Last week, we talked about the different ways we could manipulate watercolors by trying a flat wash, graded wash, wet on wet and dry brush techniques on a practice strip of paper. This week we began to lay in the background of our watercolor landscapes. We talked about taking our time and layering colors.
I told the kids that watercolor is different from oils and acrylics, because it's hard to change or go over a color if you aren't happy with it. You sort of get what you put down with watercolor and that's why it's a good idea to take your time and think about where you are putting color and how much color you are putting down.
Also, unlike oils and acrylics which are opaque paints, watercolors are translucent. In other words, if you want white in your painting that means not painting on that part of the painting, as the paper is your "white", as you can see through the paint to the paper below.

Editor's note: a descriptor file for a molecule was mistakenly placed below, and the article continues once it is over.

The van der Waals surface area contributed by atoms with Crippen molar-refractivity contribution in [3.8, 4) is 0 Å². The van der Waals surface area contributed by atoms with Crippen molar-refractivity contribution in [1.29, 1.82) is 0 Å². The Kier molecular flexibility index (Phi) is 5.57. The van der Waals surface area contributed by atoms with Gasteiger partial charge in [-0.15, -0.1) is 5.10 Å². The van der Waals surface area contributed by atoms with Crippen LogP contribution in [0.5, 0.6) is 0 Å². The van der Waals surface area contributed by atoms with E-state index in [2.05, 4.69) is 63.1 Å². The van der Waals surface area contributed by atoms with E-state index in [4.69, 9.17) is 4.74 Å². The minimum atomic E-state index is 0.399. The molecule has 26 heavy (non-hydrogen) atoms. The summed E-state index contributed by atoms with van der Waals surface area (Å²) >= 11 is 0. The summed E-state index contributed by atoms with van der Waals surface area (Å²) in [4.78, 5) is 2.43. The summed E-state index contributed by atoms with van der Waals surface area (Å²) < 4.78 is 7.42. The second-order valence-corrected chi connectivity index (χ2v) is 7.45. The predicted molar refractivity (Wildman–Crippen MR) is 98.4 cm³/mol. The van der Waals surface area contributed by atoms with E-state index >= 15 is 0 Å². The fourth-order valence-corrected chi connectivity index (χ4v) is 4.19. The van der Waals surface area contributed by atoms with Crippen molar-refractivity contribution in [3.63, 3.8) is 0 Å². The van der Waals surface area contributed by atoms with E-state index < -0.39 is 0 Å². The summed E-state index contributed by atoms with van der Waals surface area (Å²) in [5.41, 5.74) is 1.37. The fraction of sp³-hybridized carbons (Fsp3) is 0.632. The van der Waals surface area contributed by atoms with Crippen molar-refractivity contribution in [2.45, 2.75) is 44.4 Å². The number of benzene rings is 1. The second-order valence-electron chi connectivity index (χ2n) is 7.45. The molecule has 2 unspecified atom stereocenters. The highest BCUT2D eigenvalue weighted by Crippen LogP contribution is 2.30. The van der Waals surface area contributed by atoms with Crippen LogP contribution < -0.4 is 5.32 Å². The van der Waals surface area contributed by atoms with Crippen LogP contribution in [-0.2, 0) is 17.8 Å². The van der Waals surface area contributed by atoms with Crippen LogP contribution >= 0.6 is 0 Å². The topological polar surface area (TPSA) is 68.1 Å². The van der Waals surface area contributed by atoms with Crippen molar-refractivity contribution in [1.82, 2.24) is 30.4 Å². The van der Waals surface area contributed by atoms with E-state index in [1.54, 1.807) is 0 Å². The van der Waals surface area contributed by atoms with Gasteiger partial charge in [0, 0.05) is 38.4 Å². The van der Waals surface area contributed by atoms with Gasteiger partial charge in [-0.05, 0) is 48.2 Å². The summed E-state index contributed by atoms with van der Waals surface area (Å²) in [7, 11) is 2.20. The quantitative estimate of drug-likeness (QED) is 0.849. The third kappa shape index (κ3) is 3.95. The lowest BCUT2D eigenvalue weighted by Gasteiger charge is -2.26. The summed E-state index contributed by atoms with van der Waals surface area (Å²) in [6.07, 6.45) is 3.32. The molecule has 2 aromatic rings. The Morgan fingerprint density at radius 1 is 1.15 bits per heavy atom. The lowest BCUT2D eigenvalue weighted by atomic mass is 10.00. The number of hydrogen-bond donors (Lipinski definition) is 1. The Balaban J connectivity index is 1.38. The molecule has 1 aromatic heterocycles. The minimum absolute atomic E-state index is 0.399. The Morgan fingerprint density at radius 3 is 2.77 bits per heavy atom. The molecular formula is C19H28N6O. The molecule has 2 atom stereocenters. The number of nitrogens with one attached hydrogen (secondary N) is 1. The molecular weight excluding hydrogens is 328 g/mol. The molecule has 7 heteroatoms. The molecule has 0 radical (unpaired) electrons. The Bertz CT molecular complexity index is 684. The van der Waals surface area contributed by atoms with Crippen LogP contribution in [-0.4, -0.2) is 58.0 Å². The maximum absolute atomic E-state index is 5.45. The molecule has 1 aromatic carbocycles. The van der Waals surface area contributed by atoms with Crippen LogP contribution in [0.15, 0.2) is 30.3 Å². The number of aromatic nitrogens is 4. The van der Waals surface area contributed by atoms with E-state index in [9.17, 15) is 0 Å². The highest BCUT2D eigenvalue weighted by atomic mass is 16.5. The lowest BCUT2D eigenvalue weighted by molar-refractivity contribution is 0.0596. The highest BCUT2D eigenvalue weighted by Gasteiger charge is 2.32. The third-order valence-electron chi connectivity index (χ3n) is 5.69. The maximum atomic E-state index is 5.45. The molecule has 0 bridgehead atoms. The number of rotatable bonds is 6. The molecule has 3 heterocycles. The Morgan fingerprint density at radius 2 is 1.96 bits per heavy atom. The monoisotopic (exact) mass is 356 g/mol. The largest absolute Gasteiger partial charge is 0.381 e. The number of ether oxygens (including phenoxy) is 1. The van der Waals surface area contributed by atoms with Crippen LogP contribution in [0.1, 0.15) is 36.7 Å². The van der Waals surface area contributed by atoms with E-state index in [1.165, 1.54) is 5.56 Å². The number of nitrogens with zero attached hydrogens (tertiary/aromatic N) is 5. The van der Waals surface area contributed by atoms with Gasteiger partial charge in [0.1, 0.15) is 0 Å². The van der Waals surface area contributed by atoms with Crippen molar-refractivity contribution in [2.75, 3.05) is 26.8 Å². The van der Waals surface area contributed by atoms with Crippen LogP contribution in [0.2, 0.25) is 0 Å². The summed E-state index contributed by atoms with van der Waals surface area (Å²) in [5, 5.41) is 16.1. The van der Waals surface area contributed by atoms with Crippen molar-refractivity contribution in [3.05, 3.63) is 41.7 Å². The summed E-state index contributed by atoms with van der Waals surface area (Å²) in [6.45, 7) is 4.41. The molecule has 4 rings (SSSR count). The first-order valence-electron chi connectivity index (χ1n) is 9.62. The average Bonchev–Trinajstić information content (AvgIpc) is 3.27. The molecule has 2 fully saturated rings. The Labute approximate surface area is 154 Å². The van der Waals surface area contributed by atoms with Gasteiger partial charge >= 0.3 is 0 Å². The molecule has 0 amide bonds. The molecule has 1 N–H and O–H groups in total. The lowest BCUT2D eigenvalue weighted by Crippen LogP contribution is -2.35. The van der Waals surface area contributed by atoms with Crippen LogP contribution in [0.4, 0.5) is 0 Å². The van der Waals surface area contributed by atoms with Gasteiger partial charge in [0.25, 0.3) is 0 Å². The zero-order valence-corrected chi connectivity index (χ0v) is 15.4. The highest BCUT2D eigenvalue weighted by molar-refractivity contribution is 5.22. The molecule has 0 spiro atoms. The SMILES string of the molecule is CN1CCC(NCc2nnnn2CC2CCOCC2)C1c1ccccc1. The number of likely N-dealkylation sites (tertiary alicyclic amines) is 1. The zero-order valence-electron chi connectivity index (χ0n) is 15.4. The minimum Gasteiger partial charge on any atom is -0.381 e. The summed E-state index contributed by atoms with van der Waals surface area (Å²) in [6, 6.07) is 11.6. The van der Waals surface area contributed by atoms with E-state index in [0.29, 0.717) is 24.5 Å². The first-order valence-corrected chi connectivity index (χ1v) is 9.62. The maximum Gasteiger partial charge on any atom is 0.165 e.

The same goes for lighter colors like yellow. If you are painting a green field and there's a bit of yellow in there, it's best to leave the yellow part blank, paint the green, and then go back in and paint the yellow part. If you just paint green and then try to paint yellow over it, you won't end up with a light bright yellow.
Watercolor is challenging and requires some forethought, but the kids seems to be doing a good job of figuring this out.
Here's their progress so far:
We'll continue to lay in the backgrounds of our landscapes when we meet again after the break. The following week we'll talk about how to paint the more detailed parts of the foreground in our landscapes.
Have a great holiday break and we'll see you in 2010!!